A treasure trove in need of patronage

Madras Literary Society was formed in 1812 to encourage study and research of Asiatic literature 

Updated - July 15, 2022 09:44 am IST

Published - July 14, 2022 10:26 pm IST

Madras Literary Society has thousands of books that are kept on huge shelves that extend from the floor to the high ceiling.

Madras Literary Society has thousands of books that are kept on huge shelves that extend from the floor to the high ceiling. | Photo Credit: R. RAGU

Many who travel on the busy College Road in Chennai often miss the beautiful colonial-era Indo-Saracenic style red sandstone building tucked in the Directorate of Public Instruction (DPI) campus.

The over-a-century-old building houses the library run by the Madras Literary Society (MLS), which historian S. Muthiah recorded as “perhaps the oldest subscription library east of Suez [canal].”

On entering the building, one is welcomed by the sight of thousands of books kept on huge shelves that extend from the floor to the high ceiling, which gives the deceptive look of being a two-storey structure from the outside. While the aesthetically designed building was constructed for the library only in 1905-06, the society and the library themselves are 210 years old.

MLS was formed by the British in 1812 as a learned society, similar to that of the Asiatic Society of Bengal (ASB) started in the late 18th century, with the objective of “study and encouragement of Asiatic literature and research”.

Journalist and historian N.S. Ramaswami, in his book Madras Literary Society-A history (1812-1984), says the intellectual curiosity of the Britons to understand India was at the back of the foundation of MLS and ASB.

While it just runs the library now, MLS, in its early days, acted as an active platform that brought together scholars and supported their research and intellectual pursuits, apart from bringing out Madras Journal of Literature and Science.

It was MLS that gave birth to the Government Museum at nearby Egmore in 1851: it was the geological specimens and antiques gifted by MLS that formed the initial collection of the museum.

The library’s present collection of around 70,000 books includes a treasure trove of books published in the 17th, 18th and 19th Centuries. The oldest is a copy of Opera: Omnia Quae Extant in Greek and Latin, published in 1619.

Ramaswami, in his book, states MLS and its library had their “palmy days” during the fourth to the sixth decade of the 19th Century. “In this quarter of a century, it was a real intellectual court of appeal, an arbiter in matters of scholarship,” he says.

Fast forward by a century-and-a-half to today, the society is a shadow of what it had been. While other activities of the society have largely ceased, the library remains underutilised despite the value it offers. Efforts are being made by the society to address the financial constraints and inadequate patronage, which remain the key concerns.

The heritage building is maintained by the Public Works Department, with the society paying a nominal rent. The society is run by an elected committee. While around 300 books selected based on their antiquity and importance have been preserved, many of the remaining old books are in dire need of preservation, an expensive and delicate process.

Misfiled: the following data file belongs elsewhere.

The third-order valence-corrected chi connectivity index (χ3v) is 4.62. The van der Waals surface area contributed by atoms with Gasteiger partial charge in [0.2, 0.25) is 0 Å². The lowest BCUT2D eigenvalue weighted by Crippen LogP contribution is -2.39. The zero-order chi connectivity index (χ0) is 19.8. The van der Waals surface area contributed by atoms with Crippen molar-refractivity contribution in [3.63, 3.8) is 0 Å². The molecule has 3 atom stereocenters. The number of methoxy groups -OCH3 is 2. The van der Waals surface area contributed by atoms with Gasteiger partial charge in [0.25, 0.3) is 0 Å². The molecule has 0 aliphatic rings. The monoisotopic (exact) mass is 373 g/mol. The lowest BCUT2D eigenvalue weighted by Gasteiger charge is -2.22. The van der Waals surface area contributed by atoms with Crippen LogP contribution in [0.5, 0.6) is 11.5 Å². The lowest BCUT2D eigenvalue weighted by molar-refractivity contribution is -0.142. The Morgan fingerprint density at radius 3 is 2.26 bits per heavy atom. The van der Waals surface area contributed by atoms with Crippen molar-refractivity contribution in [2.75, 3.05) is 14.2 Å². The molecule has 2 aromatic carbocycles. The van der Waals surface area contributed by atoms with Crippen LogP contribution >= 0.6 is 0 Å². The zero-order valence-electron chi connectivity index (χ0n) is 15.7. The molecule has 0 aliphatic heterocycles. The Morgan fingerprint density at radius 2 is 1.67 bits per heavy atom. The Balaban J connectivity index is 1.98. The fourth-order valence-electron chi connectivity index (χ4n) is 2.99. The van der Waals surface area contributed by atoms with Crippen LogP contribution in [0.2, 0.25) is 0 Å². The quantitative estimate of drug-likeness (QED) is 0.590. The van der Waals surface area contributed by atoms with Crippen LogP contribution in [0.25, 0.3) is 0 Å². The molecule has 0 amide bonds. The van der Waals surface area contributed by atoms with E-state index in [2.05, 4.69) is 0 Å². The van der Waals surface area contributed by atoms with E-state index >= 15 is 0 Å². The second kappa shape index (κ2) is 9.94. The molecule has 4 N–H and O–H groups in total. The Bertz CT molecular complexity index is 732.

The library largely relies on the annual subscription fee and donations. V. Umamaheshwari, the librarian for nearly three decades, says the library has around 260 members, roughly the same number that existed even a century ago. The members can borrow books published after the 1960s. Older books can be accessed and referred to on request. The librarian recollects that until 10 years ago, MLS remained the only library in Chennai that delivered books to members at their doorstep. The facility was suspended as it became financially unviable.

Architect Thirupurasundari Sevvel, general secretary of MLS, says efforts are being made to widen the membership. The society has improved its presence on social media to reach out to more people, particularly the youth. It has launched an ‘adopt a book’ programme, in which people can partially or fully contribute to the preservation of a book.

The society is exploring options to digitise books based on importance. “We need not digitise all the old books as their digitised copies may already exist elsewhere. But there may be other books that are present only here. We need to prioritise them,” she says.

For instance, she points out how rare old maps of the Buckingham Canal were digitised based on the suggestion and support of philatelist D. Hemachandra Rao, who died recently.

Ms. Umamaheshwari says work was under way to create an online catalogue of books with adequate descriptions so that research scholars can make a better use of the facility. The society is also organising talks every month, mostly on second Saturdays, to get more people to visit the library.

She wants to create awareness among the hundreds of people who work in the government offices on the DPI campus. “Even they are not interested in or aware of our existence. If a small fraction of them become members, it will be a great support,” she adds.

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